The exhibition went so well that when the galleries were completely reinstalled in 2015, Catherine and Tanya Paul, curator of European art, decided to make sure that portrait miniatures were part of the display.
The interest of the public and the curators was bolstered by the fact that only some art museums were showing portrait miniatures in their galleries. When deciding what to exhibit, museums often consider what types of art similar institutions are displaying. Innovative museums like the Milwaukee Art Museum want to offer visitors a unique experience, and by highlighting genres that can’t be seen elsewhere, they are able to do that.
There is a problem with displaying portrait miniatures. They are made by using watercolor paints on ivory, and therefore they are light sensitive. If they are left on view too long, the image fades.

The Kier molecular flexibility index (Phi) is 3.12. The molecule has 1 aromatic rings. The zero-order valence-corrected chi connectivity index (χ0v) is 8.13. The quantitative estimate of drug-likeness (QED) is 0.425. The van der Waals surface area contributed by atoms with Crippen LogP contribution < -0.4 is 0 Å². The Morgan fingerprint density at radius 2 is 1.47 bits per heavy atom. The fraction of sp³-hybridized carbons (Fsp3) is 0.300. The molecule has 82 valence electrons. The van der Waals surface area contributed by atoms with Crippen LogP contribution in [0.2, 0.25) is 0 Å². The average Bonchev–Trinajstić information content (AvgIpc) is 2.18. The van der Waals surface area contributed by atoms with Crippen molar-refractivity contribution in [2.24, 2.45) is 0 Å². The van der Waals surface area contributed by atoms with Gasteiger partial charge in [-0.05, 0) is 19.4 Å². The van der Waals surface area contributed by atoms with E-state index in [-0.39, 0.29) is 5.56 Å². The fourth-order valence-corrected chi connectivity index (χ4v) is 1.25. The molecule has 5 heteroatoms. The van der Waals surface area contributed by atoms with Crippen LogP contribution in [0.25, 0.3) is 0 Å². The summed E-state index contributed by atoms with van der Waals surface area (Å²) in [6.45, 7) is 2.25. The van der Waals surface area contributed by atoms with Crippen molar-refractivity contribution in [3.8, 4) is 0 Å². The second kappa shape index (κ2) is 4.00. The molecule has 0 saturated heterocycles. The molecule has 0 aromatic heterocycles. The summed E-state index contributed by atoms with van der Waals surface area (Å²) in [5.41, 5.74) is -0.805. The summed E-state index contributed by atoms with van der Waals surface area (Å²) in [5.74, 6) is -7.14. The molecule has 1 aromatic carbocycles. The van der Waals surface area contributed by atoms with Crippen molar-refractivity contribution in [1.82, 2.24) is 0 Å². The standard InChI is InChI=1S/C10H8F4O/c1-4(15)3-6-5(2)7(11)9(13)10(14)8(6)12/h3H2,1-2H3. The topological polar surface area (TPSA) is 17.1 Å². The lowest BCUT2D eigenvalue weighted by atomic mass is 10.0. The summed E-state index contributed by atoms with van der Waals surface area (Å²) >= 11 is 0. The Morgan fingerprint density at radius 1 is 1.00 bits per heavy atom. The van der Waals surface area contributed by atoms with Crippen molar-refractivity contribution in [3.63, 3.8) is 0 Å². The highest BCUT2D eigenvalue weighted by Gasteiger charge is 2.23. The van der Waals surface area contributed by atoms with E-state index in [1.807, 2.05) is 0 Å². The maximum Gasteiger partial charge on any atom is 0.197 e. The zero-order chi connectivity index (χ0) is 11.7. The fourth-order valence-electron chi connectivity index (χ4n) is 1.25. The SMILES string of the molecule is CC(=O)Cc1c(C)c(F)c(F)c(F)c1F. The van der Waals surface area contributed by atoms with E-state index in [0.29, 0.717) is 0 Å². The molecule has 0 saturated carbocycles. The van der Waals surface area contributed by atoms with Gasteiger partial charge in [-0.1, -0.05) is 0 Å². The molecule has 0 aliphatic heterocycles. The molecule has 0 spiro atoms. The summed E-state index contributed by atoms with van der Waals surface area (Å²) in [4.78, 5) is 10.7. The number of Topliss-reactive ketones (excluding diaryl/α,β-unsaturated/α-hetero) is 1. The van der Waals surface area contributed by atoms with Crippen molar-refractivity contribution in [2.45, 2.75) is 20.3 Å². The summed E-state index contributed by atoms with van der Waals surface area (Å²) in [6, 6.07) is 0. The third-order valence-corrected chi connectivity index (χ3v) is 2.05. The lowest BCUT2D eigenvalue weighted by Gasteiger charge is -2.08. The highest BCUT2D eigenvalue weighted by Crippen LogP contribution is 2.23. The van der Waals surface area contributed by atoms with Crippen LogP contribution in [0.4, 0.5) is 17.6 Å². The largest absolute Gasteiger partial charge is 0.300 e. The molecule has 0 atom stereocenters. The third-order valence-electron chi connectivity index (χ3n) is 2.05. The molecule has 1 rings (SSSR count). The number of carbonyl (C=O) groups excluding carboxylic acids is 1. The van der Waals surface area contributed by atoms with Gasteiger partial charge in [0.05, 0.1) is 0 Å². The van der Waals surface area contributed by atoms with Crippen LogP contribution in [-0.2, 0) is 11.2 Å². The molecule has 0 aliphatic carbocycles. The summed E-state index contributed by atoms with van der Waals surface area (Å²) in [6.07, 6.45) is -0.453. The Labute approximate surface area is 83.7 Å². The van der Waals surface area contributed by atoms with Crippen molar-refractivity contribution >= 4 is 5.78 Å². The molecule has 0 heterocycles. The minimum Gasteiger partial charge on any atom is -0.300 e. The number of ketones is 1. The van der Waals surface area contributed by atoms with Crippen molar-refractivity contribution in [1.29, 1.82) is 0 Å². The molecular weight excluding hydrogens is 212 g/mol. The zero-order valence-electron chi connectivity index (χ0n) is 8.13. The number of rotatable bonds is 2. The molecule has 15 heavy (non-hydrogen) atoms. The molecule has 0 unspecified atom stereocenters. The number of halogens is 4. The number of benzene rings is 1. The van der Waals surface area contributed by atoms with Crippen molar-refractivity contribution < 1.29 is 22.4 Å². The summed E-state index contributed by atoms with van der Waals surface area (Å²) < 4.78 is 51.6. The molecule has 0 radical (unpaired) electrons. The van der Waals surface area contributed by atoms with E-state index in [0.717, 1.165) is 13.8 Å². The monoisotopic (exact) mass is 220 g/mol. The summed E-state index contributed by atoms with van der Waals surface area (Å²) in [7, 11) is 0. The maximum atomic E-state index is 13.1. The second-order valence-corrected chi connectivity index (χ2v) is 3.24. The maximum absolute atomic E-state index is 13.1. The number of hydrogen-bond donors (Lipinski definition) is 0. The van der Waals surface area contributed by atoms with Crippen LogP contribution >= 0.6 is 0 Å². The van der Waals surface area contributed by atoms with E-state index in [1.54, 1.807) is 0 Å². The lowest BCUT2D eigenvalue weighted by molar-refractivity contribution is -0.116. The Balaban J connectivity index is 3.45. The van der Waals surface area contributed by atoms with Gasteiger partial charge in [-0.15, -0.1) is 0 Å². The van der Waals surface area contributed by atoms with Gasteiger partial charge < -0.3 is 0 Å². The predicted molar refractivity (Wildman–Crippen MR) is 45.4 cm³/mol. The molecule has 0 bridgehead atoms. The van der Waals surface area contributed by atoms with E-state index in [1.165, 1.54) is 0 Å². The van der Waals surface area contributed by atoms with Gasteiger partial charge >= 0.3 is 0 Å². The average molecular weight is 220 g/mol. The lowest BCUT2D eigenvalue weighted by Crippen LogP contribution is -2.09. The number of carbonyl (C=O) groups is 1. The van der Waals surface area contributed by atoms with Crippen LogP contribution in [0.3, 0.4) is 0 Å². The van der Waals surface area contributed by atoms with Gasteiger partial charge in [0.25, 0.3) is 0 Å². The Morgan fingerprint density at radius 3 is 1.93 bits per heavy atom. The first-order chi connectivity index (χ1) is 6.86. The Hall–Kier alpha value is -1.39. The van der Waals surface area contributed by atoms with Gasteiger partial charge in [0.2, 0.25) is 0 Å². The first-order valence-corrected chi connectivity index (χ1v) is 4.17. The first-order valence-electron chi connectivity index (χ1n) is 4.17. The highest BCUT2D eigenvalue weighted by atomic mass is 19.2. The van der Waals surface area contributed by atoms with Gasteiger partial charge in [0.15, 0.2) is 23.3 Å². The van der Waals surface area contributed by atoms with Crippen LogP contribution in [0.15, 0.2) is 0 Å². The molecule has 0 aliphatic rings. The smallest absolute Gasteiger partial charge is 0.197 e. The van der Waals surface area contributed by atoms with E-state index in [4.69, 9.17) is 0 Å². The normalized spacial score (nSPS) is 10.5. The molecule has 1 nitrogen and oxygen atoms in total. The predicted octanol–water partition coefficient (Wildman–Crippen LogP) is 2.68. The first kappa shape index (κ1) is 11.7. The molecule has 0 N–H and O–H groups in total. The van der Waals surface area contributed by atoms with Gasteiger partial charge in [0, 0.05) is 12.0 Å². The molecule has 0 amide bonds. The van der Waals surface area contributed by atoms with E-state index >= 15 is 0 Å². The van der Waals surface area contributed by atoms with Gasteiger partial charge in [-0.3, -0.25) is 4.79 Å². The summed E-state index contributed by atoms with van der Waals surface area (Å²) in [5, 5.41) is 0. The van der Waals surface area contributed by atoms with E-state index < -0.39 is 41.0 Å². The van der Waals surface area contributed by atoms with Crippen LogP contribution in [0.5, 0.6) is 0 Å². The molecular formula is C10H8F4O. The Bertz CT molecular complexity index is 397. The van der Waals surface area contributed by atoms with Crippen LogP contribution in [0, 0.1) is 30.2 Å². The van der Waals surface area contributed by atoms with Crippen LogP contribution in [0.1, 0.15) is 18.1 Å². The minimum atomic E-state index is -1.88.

The solution was to create a rotation installation of portrait miniatures, putting only a few miniatures in the gallery at once, for about four months at a time. This not only protects the artwork, it also keeps the display interesting for returning visitors and allows most of the miniature collection to be seen.
The miniatures were separated into groups, some based on gender of the sitter, some based on who the artists was, some based on the artist’s nationality. By grouping the portraits and showing them on rotation, the museum was able to create multiple narratives for visitors to consider.
Because the Milwaukee Art Museum has such a large collection (over 30,000 objects), it can only show a small part of it at a time (about 2,500 objects). It makes sense, therefore, that the museum has a lot of storage spaces.